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Explicit-shape dummy array are always contiguous?

AlbP
Beginner
347 Views

Hello,

 

I am trying to understand whether a dummy array is contiguous or not.

More specifically, my need is to understand whether I can be sure that an array received by a Fortran routine can given as a buffer to an interoperable C function making sure that the data are contiguous in memory.

Currently, I do have explicit-shape dummy arrays and what I am experiencing with ifort (and with gfortran as well) is that non-contiguous actual arrays are copied into a temporary storage when the actual argument is not contiguous.

In fact, one may potentially send array strides to a Fortran routine, that could be not contiguous and then could cause problem when sent to a C function via a C pointer of the buffer and a total size.

I am wondering if this is required by the standard, or if it is just the current implementation in ifort.

 

Let us consider this reduced example

module myarray
use iso_c_binding
use iso_fortran_env
implicit none

contains

function intloc(cptr)
implicit none
integer(kind=int64) :: intloc
type(c_ptr), intent(in) :: cptr

intloc = transfer(cptr, 1_int64)
end function intloc

subroutine dumvect(myvect)
implicit none

#if METHOD==1
! assumed-shape
integer, dimension(:), intent(in), target :: myvect
#elif METHOD==2
! assumed-share + contiguous
integer, dimension(:), intent(in), target, contiguous :: myvect
#elif METHOD==3
! explicit-shape
integer, dimension(5), intent(in), target :: myvect
#elif METHOD==4
! assumed-size
integer, dimension(*), intent(in), target :: myvect
#endif
integer :: i

write(*,*) "--> Inside routine as dummy array"
#if METHOD==4
write(*,*) is_contiguous(myvect), intloc(c_loc(myvect)), myvect(1:5)
do i=1,5
#else
write(*,*) is_contiguous(myvect), intloc(c_loc(myvect)), myvect
do i=1,size(myvect)
#endif
  write(*,*) intloc(c_loc(myvect(i)))
enddo
end subroutine dumvect

end module myarray


program tstarrtyp
use iso_c_binding
use myarray
implicit none
integer :: i
integer, dimension(:), allocatable, target :: vect
integer, dimension(:), pointer :: subvect

allocate(vect(10))

vect = [ (i, i=1,10) ]
subvect => vect(1:10:2)

write(*,*) "--> Original array"
write(*,*) intloc(c_loc(vect)), vect
do i=1,10
  write(*,*) intloc(c_loc(vect(i)))
enddo

write(*,*) '--> Stride array'
write(*,*) intloc(c_loc(subvect)), subvect
do i=1,5
  write(*,*) intloc(c_loc(subvect(i)))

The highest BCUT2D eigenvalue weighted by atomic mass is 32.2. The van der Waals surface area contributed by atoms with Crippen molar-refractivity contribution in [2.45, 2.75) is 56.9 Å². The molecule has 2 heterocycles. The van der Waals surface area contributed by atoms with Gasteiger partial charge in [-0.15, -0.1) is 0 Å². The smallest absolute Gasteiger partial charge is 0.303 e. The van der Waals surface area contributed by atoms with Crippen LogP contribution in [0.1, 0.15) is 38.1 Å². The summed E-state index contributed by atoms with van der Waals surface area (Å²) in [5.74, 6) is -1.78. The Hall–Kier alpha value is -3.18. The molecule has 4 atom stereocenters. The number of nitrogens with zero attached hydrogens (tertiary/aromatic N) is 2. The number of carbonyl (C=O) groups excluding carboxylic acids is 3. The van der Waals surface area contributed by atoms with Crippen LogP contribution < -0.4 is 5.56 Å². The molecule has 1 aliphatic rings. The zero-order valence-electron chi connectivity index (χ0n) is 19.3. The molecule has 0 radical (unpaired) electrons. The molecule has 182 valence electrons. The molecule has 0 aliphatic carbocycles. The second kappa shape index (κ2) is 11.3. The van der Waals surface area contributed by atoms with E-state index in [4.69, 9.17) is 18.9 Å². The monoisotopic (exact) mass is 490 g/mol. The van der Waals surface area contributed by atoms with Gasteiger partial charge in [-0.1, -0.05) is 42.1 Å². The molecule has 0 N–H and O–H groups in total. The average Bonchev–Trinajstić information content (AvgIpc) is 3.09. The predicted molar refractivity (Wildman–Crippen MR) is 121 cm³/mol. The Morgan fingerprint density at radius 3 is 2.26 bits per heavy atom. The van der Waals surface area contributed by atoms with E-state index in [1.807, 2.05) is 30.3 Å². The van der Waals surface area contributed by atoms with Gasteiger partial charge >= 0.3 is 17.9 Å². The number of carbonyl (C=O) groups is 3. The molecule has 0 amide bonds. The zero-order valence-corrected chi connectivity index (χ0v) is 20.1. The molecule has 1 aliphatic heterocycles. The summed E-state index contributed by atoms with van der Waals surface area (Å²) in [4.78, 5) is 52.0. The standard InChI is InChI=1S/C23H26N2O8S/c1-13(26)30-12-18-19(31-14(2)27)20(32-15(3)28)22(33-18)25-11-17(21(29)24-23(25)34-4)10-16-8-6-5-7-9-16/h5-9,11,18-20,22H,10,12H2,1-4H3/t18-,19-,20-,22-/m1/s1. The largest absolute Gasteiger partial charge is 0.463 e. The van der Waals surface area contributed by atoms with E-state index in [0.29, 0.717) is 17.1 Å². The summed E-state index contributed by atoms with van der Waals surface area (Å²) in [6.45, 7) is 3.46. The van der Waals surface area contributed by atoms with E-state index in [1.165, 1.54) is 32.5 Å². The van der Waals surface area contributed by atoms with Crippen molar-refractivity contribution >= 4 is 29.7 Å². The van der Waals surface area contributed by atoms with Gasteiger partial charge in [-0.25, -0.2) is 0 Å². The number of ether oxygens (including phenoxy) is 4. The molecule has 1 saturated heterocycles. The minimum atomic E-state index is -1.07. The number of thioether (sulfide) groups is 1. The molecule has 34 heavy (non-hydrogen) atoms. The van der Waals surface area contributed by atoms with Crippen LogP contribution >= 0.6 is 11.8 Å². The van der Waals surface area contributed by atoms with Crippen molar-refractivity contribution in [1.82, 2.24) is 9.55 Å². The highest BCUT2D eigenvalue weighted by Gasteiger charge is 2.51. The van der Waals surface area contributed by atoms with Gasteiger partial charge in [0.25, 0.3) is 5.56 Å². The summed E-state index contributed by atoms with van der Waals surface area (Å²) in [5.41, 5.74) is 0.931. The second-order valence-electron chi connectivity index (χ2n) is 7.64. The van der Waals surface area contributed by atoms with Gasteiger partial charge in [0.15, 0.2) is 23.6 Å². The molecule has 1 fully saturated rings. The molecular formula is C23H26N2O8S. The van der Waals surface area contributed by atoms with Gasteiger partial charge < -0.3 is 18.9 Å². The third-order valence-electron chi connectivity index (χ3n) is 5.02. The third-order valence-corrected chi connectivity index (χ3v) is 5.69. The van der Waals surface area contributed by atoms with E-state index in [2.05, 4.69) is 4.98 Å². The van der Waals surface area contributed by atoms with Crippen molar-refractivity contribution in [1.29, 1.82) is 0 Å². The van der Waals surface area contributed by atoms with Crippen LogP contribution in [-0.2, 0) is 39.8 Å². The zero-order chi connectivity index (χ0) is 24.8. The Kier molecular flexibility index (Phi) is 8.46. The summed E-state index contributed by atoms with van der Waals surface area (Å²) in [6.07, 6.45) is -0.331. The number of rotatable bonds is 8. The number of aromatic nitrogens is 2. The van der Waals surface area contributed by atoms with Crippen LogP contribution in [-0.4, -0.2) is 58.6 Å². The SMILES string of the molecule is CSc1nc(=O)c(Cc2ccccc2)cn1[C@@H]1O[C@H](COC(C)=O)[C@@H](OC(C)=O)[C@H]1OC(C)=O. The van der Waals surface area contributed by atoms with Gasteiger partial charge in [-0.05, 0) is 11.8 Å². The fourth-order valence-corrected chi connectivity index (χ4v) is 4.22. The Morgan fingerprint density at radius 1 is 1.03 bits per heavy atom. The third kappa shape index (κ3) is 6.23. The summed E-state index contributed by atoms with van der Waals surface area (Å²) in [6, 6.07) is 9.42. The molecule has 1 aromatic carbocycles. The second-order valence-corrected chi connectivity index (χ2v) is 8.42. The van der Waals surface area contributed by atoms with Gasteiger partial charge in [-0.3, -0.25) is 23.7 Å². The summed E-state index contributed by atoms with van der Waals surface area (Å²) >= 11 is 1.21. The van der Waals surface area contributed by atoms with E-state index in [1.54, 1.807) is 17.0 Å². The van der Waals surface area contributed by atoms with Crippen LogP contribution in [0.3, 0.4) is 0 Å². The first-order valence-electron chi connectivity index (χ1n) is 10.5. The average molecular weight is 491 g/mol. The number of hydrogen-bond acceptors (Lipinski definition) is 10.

enddo

call dumvect(subvect)

deallocate(vect)

end program tstarrtyp

 

Here are the results obtained with ifort 19.1.2:

METHOD Contiguous dummy (dumvect routine)
1 False
2 True
3 True
4 True

 

I tried the "-check arg_temp_created" as suggested by Steve, which indeed shows me when the copy is created.

The results obtained for #1 and #2 are pretty obvious, although I am not sure whether those of cases #3 and #4 are just compiler-dependent.

 

Thank you for your help!

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4 Replies
mecej4
Black Belt
319 Views

I do not know a simple answer to your question.

Some aspects of contiguity are processor-dependent, and some can be controlled or set using the CONTIGUOUS attribute, which is discussed in section 5.3.7 of the F2008 standard. Arguments passed to C routines in conformity with the ISO-C interoperability features may have additional properties that the programmer may depend on or apply control to. 

JohnNichols
Valued Contributor II
300 Views
program Console1

    implicit none

    INTEGER, CONTIGUOUS, POINTER :: ap(:)
    INTEGER, TARGET :: targ(10)
    INTEGER, POINTER :: ip(:)
    LOGICAL :: contig

    ! Invalid because ap is contiguous. A severe error is issued at compile time.
    ap => targ(1:10:2)
    ip => targ(1:10:2)
    ! contig has a value of .FALSE.
    contig = IS_CONTIGUOUS(ip)

    write(*,*) contig

    ! contig has a value of .TRUE.
    ALLOCATE(ip(10))
    contig = IS_CONTIGUOUS(ip)
    write(*,*) contig

    end program Console1

 

I am having trouble understanding why you would want ap to be contiguous, and why have two pointers that point to the same array elements with a stride of 2.  

it would make the program awful to understand later on, it is like the vestiges of a horrendous common block.  

 

JohnNichols
Valued Contributor II
298 Views
AlbP
Beginner
229 Views

By looking at Metcalf's book (last 2018 edition "incorporating Fortran 2018") §19.5 page 372 (inside the interoperability with C chapter), we can read

"Implementations usually receive explicit-shape and assumed-size arrays in contiguous storage [...] They will need to make a copy of any array argument that is not stored contiguously, unless the dummy argument is assumed-shape"

This seems confirming what I am observing. It is just the "usually" that keeps me thinking, but practically speaking I cannot image any implementation working with explicit-shape or assumed-size arrays without dealing with contiguous memory.

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